Aromatic molecules are carbon-based molecules with six-membered rings that have a particular type of electronic configuration, which leads to a number of specific properties. Large aromatic molecules are planar and photo- and electrochemically active, which may make them useful in applications such as liquid crystal displays. However they do not readily form discrete micelle-like assemblies.
Producing aromatic micelles
To create the aromatic micelles, the researchers made new detergents with bent aromatic panels, comprising two anthracene moieties with a spacer to connect them. The spacer was functionalized with two hydrophilic groups. The steric repulsion between the anthracene and spacer moieties gives the molecule its bent shape. With the hydrophobic bent panels and the hydrophilic groups, the detergent molecules form spherical assemblies in aqueous solution. The assembly is driven by stacking of the hydrophobic aromatic panels.
Aromatic micelle properties
The aromatic micelles had a cavity surrounded by anthracene shells with a diameter of approximately one nanometer. The shell emitted blue-green fluorescence (~500 nm). The aromatic micelles were also extremely robust. Atomic force microscopy (AFM) images showed the spherical structures persisted even after complete evaporation of water.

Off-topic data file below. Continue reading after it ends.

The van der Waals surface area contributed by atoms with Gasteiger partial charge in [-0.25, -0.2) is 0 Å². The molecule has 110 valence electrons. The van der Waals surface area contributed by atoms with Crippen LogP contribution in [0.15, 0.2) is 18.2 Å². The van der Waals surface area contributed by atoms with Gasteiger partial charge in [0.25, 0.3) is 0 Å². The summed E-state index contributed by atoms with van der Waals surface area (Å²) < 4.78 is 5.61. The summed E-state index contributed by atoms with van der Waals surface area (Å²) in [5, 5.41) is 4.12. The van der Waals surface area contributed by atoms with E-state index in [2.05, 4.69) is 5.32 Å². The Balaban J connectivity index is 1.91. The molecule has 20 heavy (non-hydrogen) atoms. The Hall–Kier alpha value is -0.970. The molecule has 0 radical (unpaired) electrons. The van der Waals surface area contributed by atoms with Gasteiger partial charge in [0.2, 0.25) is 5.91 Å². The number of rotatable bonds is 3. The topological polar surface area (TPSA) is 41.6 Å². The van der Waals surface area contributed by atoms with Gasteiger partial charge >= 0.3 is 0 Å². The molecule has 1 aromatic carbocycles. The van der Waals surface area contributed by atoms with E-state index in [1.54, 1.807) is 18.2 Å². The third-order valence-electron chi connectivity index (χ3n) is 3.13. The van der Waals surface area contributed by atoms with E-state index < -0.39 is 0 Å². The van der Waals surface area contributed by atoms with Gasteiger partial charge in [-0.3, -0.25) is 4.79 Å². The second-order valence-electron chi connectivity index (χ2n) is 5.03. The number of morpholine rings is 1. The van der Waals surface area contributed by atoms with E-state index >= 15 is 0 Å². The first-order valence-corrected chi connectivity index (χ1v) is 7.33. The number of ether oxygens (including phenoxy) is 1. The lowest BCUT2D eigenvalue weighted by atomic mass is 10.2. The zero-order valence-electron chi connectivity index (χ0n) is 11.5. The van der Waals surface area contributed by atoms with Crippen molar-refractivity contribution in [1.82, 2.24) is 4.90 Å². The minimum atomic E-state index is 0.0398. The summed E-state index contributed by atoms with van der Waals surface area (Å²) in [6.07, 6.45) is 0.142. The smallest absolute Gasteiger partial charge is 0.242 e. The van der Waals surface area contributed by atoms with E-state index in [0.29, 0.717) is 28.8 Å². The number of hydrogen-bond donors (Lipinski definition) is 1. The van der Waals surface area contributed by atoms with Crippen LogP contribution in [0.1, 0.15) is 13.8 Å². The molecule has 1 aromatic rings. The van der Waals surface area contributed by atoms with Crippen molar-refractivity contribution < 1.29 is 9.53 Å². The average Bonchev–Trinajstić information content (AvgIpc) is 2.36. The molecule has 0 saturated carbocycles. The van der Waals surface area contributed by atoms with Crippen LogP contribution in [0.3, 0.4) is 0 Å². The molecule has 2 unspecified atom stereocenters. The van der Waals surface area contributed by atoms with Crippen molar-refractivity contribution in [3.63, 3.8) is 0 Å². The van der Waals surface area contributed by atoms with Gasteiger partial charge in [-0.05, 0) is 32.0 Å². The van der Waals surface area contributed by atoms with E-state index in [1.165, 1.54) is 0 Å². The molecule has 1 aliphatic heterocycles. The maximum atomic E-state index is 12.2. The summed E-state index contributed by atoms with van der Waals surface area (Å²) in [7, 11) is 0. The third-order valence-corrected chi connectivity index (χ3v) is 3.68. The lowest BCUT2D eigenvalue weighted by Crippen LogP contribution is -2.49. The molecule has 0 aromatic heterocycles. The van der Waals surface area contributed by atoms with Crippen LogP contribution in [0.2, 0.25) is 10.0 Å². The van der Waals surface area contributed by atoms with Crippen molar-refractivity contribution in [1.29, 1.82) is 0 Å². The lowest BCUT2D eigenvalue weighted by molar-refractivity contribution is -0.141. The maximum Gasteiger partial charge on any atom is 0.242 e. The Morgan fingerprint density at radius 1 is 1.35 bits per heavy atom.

Dye encapsulation
The researchers demonstrated the encapsulation of two well known hydrophobic dyes, Nile red (NR) and DCM by the aromatic micelles. Stirring a suspension of the dyes in an aqueous solution of the aromatic micelles for an hour produced a clear solution. Spectroscopic observations revealed changes to the light absorption and emission properties of the micelle following encapsulation of the dyes. Strong red emission (~640 nm) from the encapsulated DCM was observed upon irradiation of the micelle-DCM complex at 370 nm. In contrast, the irradiation of DCM in the absence of the micelle at 370 nm showed almost no emission. Measurements of the fluorescence quenching profile of the anthracene panels in the micelles indicated the energy transfer efficiency as high as 97%. The work is the first demonstration of efficient fluorescent resonance energy transfer from discrete self-assembled hosts.
Next steps
The authors expect that the functionalization of the aromatic shells as well as the use of other aromatic panels will lead to new aromatic micelles with a wide range of fluorescent properties. Studies along these lines are currently in progress in their research group.

Further information
Yukiko Tokida, Miwako Kato
Center for Public Information, Tokyo Institute of Technology
2-12-1, Ookayama, Meguro-ku, Tokyo 152-8550, Japan
E-mail: kouhou@jim.titech.ac.jp
URL: http://www.titech.ac.jp/english/
Tel: +81-3-5734-2975 Fax: +81-3-5734-3661

About Tokyo Institute of Technology